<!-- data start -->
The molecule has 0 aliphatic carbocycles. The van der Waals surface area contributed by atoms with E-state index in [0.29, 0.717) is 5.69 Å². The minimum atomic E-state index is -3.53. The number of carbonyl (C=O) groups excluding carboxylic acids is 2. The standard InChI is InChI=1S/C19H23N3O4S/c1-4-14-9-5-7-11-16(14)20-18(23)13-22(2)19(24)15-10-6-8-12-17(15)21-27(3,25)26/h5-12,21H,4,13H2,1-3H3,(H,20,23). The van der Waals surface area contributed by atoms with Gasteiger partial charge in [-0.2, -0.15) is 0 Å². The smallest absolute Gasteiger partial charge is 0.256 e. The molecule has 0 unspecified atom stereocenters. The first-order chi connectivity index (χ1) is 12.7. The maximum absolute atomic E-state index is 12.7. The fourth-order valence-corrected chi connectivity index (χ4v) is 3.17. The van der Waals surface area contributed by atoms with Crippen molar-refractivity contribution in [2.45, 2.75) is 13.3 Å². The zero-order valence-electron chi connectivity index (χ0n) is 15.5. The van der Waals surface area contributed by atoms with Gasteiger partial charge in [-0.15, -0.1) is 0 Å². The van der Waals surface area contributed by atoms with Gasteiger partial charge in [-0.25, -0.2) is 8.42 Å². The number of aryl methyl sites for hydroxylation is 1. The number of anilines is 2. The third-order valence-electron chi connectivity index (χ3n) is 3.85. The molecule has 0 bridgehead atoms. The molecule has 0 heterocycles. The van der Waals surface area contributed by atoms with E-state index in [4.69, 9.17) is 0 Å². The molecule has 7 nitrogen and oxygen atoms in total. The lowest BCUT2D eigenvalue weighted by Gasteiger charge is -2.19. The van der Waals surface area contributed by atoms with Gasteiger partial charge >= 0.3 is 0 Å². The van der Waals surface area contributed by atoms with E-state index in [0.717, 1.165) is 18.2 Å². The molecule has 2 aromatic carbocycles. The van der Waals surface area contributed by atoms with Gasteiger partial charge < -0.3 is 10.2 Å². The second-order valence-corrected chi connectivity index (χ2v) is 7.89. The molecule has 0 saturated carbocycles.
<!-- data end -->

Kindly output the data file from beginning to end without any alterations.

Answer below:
The molecule has 0 aliphatic carbocycles. The van der Waals surface area contributed by atoms with E-state index in [0.29, 0.717) is 5.69 Å². The minimum atomic E-state index is -3.53. The number of carbonyl (C=O) groups excluding carboxylic acids is 2. The standard InChI is InChI=1S/C19H23N3O4S/c1-4-14-9-5-7-11-16(14)20-18(23)13-22(2)19(24)15-10-6-8-12-17(15)21-27(3,25)26/h5-12,21H,4,13H2,1-3H3,(H,20,23). The van der Waals surface area contributed by atoms with Gasteiger partial charge in [-0.2, -0.15) is 0 Å². The smallest absolute Gasteiger partial charge is 0.256 e. The molecule has 0 unspecified atom stereocenters. The first-order chi connectivity index (χ1) is 12.7. The maximum absolute atomic E-state index is 12.7. The fourth-order valence-corrected chi connectivity index (χ4v) is 3.17. The van der Waals surface area contributed by atoms with Crippen molar-refractivity contribution in [2.45, 2.75) is 13.3 Å². The zero-order valence-electron chi connectivity index (χ0n) is 15.5. The van der Waals surface area contributed by atoms with Gasteiger partial charge in [-0.15, -0.1) is 0 Å². The van der Waals surface area contributed by atoms with Gasteiger partial charge in [-0.25, -0.2) is 8.42 Å². The number of aryl methyl sites for hydroxylation is 1. The number of anilines is 2. The third-order valence-electron chi connectivity index (χ3n) is 3.85. The molecule has 0 bridgehead atoms. The molecule has 0 heterocycles. The van der Waals surface area contributed by atoms with E-state index in [4.69, 9.17) is 0 Å². The molecule has 7 nitrogen and oxygen atoms in total. The lowest BCUT2D eigenvalue weighted by Gasteiger charge is -2.19. The van der Waals surface area contributed by atoms with Gasteiger partial charge >= 0.3 is 0 Å². The van der Waals surface area contributed by atoms with E-state index in [0.717, 1.165) is 18.2 Å². The molecule has 2 aromatic carbocycles. The van der Waals surface area contributed by atoms with Gasteiger partial charge < -0.3 is 10.2 Å². The second-order valence-corrected chi connectivity index (χ2v) is 7.89. The molecule has 0 saturated carbocycles.